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Interview with Marian Cerman, the Driving Force Behind A Little Less Desperation

Interview with Marian Cerman, the Driving Force Behind A Little Less Desperation

Interview with Marian Cerman, the Driving Force Behind A Little Less Desperation

After hearing Marian’s take on the game, I want to play it more than ever!


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Have you ever played a wacky space adventure starring an Amish vegetable farmer? Yeah, we didn’t think so. That’s what Marian Cerman is banking on with the upcoming title A Little Less Desperation, which is finishing up its Kickstarter campaign in just a few days (check out the campaign here  — you can still donate!) Following in the footsteps of classic point-and-click adventures, A Little Less Desperation hopes to bring back the feeling of a funny, challenging game that forces lateral thinking from the player. You can check out our preview of the game here

We got a chance to ask Marian, who proudly calls himself the Founder of Deaf Bird Entertainment and Chief Vegetable Peeler, some questions about the game and its development. He’s responsible for the story and puzzles, background images and animations, character design, dialogue and sound design. After hearing his take, we can’t wait to try out A Little Less Desperation!

JA: Congratulations on reaching your Kickstarter goal! What made you decide to crowdfund your game and what was the process of creating the campaign like? 

MC: Thank you very much! We’re quite surprised by that! There are two important reasons for the crowdfunding campaign. The first one is obviously the money that is required to create a game. We have already spent quite a bit on hardware, software and licenses when we started with the development process about three years ago. Plus, for our trailers and the demo, we had to hire some voice actors. And this will represent the largest part of the costs for the final game, since the game will be published in at least two languages, English and German.

The other important reason was to get some attention, that’s incredibly hard these days. [sic] Especially, when you are a tiny developer nobody has heard of before. We read that several hundred games get published every day, so it’s hardly surprising. We have sent hundreds of mails and forum posts the past three years and we got no attention at all at the beginning. Finally some adventure related websites started to post articles about our project, but still we didn’t feel we’d reached a wide audience. So we thought, even if we don’t reach our funding goal, the campaign might attract some attention.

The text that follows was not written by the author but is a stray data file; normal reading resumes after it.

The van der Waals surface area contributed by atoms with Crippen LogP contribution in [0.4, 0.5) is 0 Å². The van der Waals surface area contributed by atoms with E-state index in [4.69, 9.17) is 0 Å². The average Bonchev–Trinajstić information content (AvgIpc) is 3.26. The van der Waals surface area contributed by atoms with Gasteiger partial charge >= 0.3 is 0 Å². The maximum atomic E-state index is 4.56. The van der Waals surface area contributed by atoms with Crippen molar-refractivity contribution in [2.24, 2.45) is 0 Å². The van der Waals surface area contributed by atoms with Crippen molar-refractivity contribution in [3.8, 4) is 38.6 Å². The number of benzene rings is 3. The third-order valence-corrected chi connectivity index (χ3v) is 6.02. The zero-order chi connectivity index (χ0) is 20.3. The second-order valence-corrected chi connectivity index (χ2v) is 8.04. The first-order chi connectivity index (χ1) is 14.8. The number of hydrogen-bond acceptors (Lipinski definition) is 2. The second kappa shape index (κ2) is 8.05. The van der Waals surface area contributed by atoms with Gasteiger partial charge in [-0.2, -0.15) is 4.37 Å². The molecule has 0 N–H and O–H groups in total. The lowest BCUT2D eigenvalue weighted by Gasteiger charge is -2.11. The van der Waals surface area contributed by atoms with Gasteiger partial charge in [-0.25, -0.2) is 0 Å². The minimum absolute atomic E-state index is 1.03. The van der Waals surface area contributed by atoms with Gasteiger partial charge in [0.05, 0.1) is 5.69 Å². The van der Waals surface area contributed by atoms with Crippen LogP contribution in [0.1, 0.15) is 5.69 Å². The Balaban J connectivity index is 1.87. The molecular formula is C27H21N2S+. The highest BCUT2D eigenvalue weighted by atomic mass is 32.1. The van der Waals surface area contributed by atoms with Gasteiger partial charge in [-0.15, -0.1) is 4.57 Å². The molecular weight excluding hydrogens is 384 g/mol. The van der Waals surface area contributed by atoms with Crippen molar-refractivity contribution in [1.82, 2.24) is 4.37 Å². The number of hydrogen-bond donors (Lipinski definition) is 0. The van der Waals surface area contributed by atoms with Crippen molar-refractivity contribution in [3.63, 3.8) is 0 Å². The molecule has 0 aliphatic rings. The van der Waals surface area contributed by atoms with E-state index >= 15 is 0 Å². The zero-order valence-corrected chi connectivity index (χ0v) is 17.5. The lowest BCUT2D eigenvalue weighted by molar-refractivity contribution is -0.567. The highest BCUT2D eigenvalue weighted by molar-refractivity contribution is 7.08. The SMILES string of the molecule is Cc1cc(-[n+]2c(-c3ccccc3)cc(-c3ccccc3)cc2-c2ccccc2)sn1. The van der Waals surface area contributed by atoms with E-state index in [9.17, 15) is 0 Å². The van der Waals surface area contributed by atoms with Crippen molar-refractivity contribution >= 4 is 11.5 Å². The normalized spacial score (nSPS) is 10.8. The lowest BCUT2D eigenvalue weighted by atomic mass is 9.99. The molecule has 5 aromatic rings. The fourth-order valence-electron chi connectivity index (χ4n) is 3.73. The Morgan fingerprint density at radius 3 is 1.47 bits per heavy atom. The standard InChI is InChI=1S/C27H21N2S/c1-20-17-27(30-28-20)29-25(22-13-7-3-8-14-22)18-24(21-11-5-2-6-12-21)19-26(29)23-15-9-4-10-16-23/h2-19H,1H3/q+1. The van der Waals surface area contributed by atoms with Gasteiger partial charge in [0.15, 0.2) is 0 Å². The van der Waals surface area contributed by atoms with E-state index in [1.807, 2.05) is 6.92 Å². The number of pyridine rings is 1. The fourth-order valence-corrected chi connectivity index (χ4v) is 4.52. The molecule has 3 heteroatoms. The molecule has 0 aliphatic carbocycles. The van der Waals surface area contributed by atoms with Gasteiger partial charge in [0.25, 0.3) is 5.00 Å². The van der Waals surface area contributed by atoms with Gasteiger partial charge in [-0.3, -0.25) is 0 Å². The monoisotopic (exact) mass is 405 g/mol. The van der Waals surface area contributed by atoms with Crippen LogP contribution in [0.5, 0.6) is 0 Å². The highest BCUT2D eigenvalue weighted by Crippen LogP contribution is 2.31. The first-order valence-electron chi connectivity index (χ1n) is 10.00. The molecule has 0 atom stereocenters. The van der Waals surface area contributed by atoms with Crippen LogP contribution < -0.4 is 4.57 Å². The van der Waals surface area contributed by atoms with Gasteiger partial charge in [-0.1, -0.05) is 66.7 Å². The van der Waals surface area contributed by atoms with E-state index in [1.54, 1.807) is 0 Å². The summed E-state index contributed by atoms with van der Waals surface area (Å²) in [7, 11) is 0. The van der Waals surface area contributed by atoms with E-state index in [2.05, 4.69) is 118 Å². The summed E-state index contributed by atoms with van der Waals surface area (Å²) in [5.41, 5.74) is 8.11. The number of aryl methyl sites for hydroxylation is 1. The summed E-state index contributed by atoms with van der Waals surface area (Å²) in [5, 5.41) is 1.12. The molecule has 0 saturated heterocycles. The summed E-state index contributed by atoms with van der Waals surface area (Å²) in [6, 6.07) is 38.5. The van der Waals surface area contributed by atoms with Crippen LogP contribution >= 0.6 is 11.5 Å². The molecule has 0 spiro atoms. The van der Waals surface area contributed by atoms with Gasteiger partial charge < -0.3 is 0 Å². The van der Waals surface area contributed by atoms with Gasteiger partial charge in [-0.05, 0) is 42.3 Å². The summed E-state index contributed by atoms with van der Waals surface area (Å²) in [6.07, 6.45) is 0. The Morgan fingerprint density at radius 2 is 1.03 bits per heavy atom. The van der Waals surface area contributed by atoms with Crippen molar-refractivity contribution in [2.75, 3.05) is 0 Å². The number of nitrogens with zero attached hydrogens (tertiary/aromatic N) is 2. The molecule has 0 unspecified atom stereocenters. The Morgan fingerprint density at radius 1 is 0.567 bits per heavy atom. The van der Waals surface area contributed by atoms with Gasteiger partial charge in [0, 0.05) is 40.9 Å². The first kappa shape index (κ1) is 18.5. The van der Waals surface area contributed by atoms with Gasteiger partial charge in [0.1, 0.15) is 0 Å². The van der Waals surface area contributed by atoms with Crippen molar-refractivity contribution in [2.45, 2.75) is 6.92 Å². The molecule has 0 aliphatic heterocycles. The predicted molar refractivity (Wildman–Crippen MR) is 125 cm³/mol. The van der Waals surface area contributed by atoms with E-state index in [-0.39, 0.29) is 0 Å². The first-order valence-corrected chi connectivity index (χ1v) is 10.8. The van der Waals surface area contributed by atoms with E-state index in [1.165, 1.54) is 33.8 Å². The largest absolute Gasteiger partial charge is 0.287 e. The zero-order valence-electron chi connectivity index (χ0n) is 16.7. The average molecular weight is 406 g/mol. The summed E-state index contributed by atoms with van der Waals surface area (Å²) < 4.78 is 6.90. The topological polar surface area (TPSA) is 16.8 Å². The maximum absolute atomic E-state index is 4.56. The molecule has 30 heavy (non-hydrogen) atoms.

Creating the campaign was a lot more work than we initially expected it to be. We created our game trailer with some in-game footage, cutscenes and specially-created bits for that purpose and it took us quite long. [sic] The next step was creating some informative and punchy texts for it and translating it in German and English. We were quite surprised by the amount of work required to make up the rewards. We took a look at a few other campaigns before and we were impressed by how simple and smooth they looked. While creating our campaign we learned that making it look smooth is not simple at all; on the contrary! We came up with the silly plunger theme for the campaign rather by accident, but it seemed to have worked nicely, something to look and laugh at. [sic] All together [sic] we expected the campaign to take a few days to set up, but we ended up working on it for several months.


JA: Jacob is an unlikely hero in an intergalactic story like this. How did you decide to make him your star? What do you think makes him a compelling protagonist?

MC: Like very many elements in our game, this came by coincidence. Actually, his lack of qualification for the role IS his most important qualification for being the protagonist. I guess, I’ll have to explain. When I started developing the game (I was alone at first), I just knew I wanted to make an adventure game and there should be an “escape the room” puzzle in it. This seemed to be quite overseeable [sic] and a good test for me if I’d be able to think in the ways that are required if you create an adventure. To be honest, the cell was in a dungeon in a castle at first, before I decided to place it in a spaceship. Coincidence. The next step was to make up a person captured in that cell and at first I imagined him to be some kind of bold space hero, but I couldn’t help it feeling a bit dull [sic]. This is when I made a 180-degree turn and tried to imagine someone who you wouldn’t expect at all to be on a space ship and this is when Jacob was born. He’s supposed to resemble an Amish, not quite the technical type of person and certainly somebody not expected to ride anything faster and more advanced than an ox cart. This creates a very nice tension between Jacob’s nature and the great task he’s expected to fulfill in the game. Also, there’s a great potential for shaping up and development [sic]. The game will be published as a trilogy and Jacob will change a little bit from chapter-to-chapter. The first chapter plays entirely on Earth, where Jacob decides to help Harold, the little Alien who crashed his flying saucer in the woods. Jacob is very cautious, anxious and worried, until he is abducted by aliens at the end of the chapter. In chapter two he has lost his hat along with a bit of his fear and he goes through a phase of resignation at first and motivation later on. In the last chapter he has also lost his beard and has grown a lot grittier than at the beginning. His development over the three chapters is also a tongue-in-cheek homage to a VERY famous classic hero from a VERY famous space saga, someone wearing black trousers, a white shirt and a black vest. If you added a long beard and a wide hat, he wouldn’t be far from the look of an Amish 😉



JA: What games inspired you in your creation of A Little Less Desperation?